Last summer, on my 22nd birthday, I recorded a podcast on one of the most controversial talk-shows in the world: The Milo Show hosted by right-wing provocateur Milo Yiannopoulos.
I went on with an agenda, seeing it primarily as an opportunity to broadcast an amplified hedonistic, apathetic, camp-speed freak character I’ve not seen represented in the American mainstream in decades to a particularly “conservative” audience. I was in shock-jock drag. This was a social experiment. Everything I said on the podcast was intended to shock and challenge minds. I am a bi-racial libertarian man and a freedom of speech activist. I wanted to challenge a broad audience with intentionally provocative and sarcastic theory.
“Grimes could never be the next Trent Reznor, she’s not a man!”
“If you are so sensitive, don’t ask for trigger warnings and censorship—just shoot up heroin!”
“Madonna got raped, and she made the Erotica album, after. You can use your victimization to empower you.”
It wasn’t about the content of what I was saying, it was simply about the act of saying it in a world in which almost every clickbait filter bubble cultural publication is coddling a sensitive repetitive narrative to protect people’s feelings, not allowing them to be exposed to different ideas that are “politically incorrect.” As an artist, this felt necessary. I wanted to force people to question and to not stay so comfortable, brainwashed and complacent in our current cultural consensus. It was a challenge to my peers.
Neither I, nor the character I was playing shared Milo’s views yet because of my association with him, millennials in my life immediately came to the conclusion that we were cohabiting intellectually on the same page, in the same space. Bill Maher is not right-wing because he has Ann Coulter on his show and allows her a platform for her ideology. This is a problem and could be why the young-left sleepwalked their way into a Donald Trump presidency, too busy being offended over vanity identity politics, too busy spending the past 2 years reading clickbait about the real important issues in this world: a Hari Nef Twitter meltdown, cultural appropriation and Sky Ferreira outraged over a man calling her hot.
When I listen to Milo speak, I still question, and I think for myself, and I would hope Milo would want people to do that with the material he provides them with when he speaks. Milo is a good example to remember that all types of thinking exists in this world whether you like it or not, no matter how uncomfortable it might make you. Milo should be a reminder of the importance of questioning cultural consensus but it’s not very smart at all to blindly follow him, it’s smart to follow and go with yourself and to make sure the second, you feel comfortable; you challenge yourself.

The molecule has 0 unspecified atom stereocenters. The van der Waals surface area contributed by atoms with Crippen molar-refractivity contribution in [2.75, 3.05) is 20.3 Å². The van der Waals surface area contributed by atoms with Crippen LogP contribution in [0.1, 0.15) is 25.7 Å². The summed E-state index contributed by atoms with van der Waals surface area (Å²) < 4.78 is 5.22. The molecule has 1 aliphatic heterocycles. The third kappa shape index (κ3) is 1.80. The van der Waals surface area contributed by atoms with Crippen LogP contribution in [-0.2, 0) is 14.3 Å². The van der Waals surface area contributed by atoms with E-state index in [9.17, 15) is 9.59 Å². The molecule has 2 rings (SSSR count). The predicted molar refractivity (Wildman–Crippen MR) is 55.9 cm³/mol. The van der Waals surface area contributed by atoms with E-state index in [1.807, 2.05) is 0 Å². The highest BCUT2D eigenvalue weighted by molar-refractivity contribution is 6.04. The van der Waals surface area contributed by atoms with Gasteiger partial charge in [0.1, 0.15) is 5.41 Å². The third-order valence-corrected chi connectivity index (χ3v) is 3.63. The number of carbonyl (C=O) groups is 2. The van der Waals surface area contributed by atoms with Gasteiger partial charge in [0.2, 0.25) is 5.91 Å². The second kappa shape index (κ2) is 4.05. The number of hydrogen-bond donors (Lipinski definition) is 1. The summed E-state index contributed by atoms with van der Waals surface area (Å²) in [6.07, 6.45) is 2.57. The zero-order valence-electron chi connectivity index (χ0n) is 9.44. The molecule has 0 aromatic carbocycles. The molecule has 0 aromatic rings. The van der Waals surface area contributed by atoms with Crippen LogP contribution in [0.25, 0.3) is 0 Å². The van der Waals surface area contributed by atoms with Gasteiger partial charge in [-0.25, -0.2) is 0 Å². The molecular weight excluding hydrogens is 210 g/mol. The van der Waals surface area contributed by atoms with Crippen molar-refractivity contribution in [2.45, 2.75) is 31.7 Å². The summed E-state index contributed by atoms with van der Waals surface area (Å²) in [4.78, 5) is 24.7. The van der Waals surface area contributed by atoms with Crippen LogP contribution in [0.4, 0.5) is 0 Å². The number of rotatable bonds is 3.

After the podcast aired, I received emails from numerous right wing listeners calling me a “sand nigger,” because of my Iranian last name. Breitbart hilariously turned quotes into clickbait to fit their psychotic conservative narrative agenda, which did not shock me. What really fucked me up was the amount of friends who know I am a libertarian that stopped talking to me. Almost every liberal in my life treated me as a “suppressive person”. Texts came in every night: “Alex, we can’t be friends anymore after you did this. I’m sorry, you just went too far.” “How could you do this? How could you ever speak to that transphobic, misogynistic, xenophobic, alt-right Nazi racist piece of shit? How could you?” “FUCK YOU ALEX KAZEMI! FUCK YOU! YOU ARE SPREADING HATE!” Only one minority friend, a non-binary gay man called me in support. “Thank you so much for doing this, it was so refreshing and it felt so different to hear people just talk so freely without being offended by one another. No one ever does that, anymore.”
Every time I read a new message I would question myself, a repeating chorus:
“Am I dangerous for conducting this experiment? Am I insane for believing in the freedom of people’s minds and ability to think whatever they want? Does that make me a monster? Am I fucked up for not wanting to censor someone with opposing views from me, and allowing them to speak even when I disagree with everything they are saying? Do I have to protect everyone in my life from being offended? Do I need to start giving out trigger warnings in SMS conversations? Why are they all so obsessed with censorship, like it is achieving anything?”
How did disconnecting from me further my millennial friend’s argument, by pretending I was their evil opponent, even when they knew me and my views. I don’t know, but to them leaving me as a carcass clearly was a virtuous act of subversion in a very sensitive world-climate.
All I know is for those on the left, the best way we can fight back against the right’s toxic claim that “leftists are not tolerant of freedom of speech” trick is to constantly question all media’s consensus, display our value for everyone’s freedom of speech rights to remind everyone that other people with different views can co-exist, have a dialogue with one another and never ever have to agree with each other, like ever…
Alex Kazemi is a 22 year old Canadian cultural critic and pop artist. He is also a contributor to V Magazine and is currently working on his first novel, Yours Truly Brad Sela. He also created the first viral real-time Snapchat movie—Snapchat: Mudditchgirl91. His work has been featured on Thought Catalog, the Bret Easton Ellis Podcast, Playboy and Dazed.